Fake news: Who are we fooling?

Fake news: Who are we fooling?
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Just the other day the social media went abuzz with ‘news’ that former finance minister AMA Muhith had to seek intervention of the law enforcement to remain in his own house as his son did not want him there.

It all started when an expatriate journalist living in Australia posted on his Facebook profile the ‘tragedy of a former minister’ who was not welcome to stay at his own house after retirement, as his son and his family got all too comfortable in that place, residing there for years.

The minister sought the help of some top government officials who, with the support of the law enforcement, helped him assert his ownership of the place, according to that Facebook post.

Soon after this status was posted, people started sharing it, but not without editing it as they wished. Someone claimed it was about Muhith and people, without verifying the authenticity of the claim, started sharing that, too.

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Many even went on to say that this was a punishment for his failure to contain rampant corruption in the economic sector, which ruined many families.

The next day, posts and telecommunications minister Mustafa Jabbar slammed people who shared that multiply altered post. He also went on to explain why that had nothing to do with Muhith.

Some of the top officials of the government also warned people against sharing these ill-founded stories.

Now we do not know if the story mentioned in that post by the journalist living in Australia was fact or fiction. This can very well be the story of another minister and this can also be just a short piece of fiction.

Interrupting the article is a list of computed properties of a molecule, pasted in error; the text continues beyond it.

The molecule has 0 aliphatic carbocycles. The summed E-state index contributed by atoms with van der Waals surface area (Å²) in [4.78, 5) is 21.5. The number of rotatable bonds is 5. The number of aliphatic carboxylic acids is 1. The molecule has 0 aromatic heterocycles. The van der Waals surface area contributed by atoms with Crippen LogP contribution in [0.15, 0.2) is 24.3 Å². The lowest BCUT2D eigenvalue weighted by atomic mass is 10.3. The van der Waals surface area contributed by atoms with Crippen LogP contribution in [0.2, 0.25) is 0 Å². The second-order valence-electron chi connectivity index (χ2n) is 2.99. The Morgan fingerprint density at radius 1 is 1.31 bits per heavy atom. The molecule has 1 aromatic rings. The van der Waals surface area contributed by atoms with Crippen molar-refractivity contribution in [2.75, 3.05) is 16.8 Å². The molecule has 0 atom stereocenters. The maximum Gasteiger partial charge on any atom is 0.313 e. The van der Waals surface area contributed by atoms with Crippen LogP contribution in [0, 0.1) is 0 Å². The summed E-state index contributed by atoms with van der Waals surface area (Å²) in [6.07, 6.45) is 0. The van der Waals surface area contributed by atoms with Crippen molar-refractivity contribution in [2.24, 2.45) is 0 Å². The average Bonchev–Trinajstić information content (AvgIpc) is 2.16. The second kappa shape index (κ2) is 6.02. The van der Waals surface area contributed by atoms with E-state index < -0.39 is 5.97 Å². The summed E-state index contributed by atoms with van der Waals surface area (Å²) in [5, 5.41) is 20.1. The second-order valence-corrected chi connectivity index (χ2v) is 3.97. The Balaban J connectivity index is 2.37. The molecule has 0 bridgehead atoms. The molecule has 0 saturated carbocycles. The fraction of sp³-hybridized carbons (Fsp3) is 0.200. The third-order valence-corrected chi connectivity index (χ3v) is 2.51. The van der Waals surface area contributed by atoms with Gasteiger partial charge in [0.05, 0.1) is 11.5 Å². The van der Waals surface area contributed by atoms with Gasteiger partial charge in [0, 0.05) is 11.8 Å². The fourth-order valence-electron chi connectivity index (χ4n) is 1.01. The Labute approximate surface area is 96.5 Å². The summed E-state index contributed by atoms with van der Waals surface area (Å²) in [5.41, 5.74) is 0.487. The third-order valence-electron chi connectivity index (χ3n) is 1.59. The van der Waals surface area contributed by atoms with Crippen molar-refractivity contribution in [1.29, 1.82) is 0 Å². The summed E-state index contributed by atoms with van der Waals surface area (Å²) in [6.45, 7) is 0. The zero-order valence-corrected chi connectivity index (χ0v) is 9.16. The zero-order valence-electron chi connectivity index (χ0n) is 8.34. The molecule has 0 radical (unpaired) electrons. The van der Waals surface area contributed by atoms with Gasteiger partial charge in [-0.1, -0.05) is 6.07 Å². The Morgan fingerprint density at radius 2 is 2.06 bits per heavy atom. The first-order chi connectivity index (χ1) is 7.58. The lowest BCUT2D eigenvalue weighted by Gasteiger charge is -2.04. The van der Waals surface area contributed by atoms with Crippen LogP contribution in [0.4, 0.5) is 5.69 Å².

One may wonder why people put Muhith’s name in their posts when the original post did not mention any name. Any sane person would deduce that it was intentional.

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Some of the media houses were quick to make it news and they published it on their websites to get some extra hits.

I asked a few people about the source of the information, and they all said they have collected it from 'someone'.

“Nowadays newspaper circulation has nosedived. As a result, people are following news sites more than ever. Ironically, with more people turning to internet for news, fake news has also seen a rise,” said Marzia Rahman, a lecturer at Dhaka University’s Department of Mass Communication and Journalism.

“They prey on the readers by feeding them stories that are usually close to the heart. Like a few months back a story that said a civil servant left his mother on the streets went viral. But soon it was found that the report was fabricated,” she added.

“People here lack the basic knowledge of media literacy. As a result, they do not know what they should trust or what they should not share,” said Redwan Ahmed, a freelance journalist and the founder of Shotorko, a platform promoting fact-checking.

However, a sane mind may also think that some of those people who shared the fabricated information also did not apply their ‘common sense’.

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The media outlets that fell victim to the hoax, on the other hand, did not apply their journalistic basics. Instead of verifying the authenticity, they wanted to the first in the race to ‘break’ the news, a plan that soon fell flat.

Journalists have more responsibility in the battle against misinformation, but when they fail on this front, that only makes the situation worse.

It is high time some of them learnt their lesson.

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